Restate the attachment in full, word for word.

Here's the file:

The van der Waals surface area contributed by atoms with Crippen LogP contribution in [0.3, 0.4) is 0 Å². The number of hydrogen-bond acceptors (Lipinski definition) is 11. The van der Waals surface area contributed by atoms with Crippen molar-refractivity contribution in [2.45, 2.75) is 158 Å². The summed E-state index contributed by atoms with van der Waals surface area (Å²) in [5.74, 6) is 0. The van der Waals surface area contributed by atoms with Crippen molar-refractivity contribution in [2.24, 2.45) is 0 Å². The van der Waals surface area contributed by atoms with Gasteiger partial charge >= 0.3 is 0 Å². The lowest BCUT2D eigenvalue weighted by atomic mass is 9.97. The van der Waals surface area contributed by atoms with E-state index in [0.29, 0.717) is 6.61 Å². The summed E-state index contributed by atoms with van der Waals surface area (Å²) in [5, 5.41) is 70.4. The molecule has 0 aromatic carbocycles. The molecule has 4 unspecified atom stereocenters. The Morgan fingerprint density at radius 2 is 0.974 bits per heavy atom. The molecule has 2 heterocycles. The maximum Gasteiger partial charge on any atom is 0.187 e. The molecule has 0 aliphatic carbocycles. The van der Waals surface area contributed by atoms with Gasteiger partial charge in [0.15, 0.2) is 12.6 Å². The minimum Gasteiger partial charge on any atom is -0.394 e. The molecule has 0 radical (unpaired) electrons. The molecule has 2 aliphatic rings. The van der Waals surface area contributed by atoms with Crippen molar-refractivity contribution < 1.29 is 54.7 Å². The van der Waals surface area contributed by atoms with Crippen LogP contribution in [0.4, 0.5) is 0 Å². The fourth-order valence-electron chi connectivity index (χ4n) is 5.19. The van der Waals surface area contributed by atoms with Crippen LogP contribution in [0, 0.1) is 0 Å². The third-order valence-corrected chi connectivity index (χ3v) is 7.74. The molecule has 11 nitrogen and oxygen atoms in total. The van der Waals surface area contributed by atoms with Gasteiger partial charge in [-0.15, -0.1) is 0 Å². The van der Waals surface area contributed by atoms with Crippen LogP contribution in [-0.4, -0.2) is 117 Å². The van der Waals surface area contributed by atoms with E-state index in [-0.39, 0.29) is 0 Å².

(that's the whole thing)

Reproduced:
The van der Waals surface area contributed by atoms with Crippen LogP contribution in [0.3, 0.4) is 0 Å². The number of hydrogen-bond acceptors (Lipinski definition) is 11. The van der Waals surface area contributed by atoms with Crippen molar-refractivity contribution in [2.45, 2.75) is 158 Å². The summed E-state index contributed by atoms with van der Waals surface area (Å²) in [5.74, 6) is 0. The van der Waals surface area contributed by atoms with Crippen molar-refractivity contribution in [2.24, 2.45) is 0 Å². The van der Waals surface area contributed by atoms with Gasteiger partial charge >= 0.3 is 0 Å². The lowest BCUT2D eigenvalue weighted by atomic mass is 9.97. The van der Waals surface area contributed by atoms with E-state index in [0.29, 0.717) is 6.61 Å². The summed E-state index contributed by atoms with van der Waals surface area (Å²) in [5, 5.41) is 70.4. The molecule has 0 aromatic carbocycles. The molecule has 4 unspecified atom stereocenters. The Morgan fingerprint density at radius 2 is 0.974 bits per heavy atom. The molecule has 2 heterocycles. The maximum Gasteiger partial charge on any atom is 0.187 e. The molecule has 0 aliphatic carbocycles. The van der Waals surface area contributed by atoms with Gasteiger partial charge in [0.15, 0.2) is 12.6 Å². The minimum Gasteiger partial charge on any atom is -0.394 e. The molecule has 0 radical (unpaired) electrons. The molecule has 2 aliphatic rings. The van der Waals surface area contributed by atoms with Crippen molar-refractivity contribution < 1.29 is 54.7 Å². The van der Waals surface area contributed by atoms with Crippen LogP contribution in [0.4, 0.5) is 0 Å². The fourth-order valence-electron chi connectivity index (χ4n) is 5.19. The van der Waals surface area contributed by atoms with Crippen LogP contribution in [0, 0.1) is 0 Å². The third-order valence-corrected chi connectivity index (χ3v) is 7.74. The molecule has 11 nitrogen and oxygen atoms in total. The van der Waals surface area contributed by atoms with Gasteiger partial charge in [-0.15, -0.1) is 0 Å². The van der Waals surface area contributed by atoms with Crippen LogP contribution in [-0.4, -0.2) is 117 Å². The van der Waals surface area contributed by atoms with E-state index in [-0.39, 0.29) is 0 Å².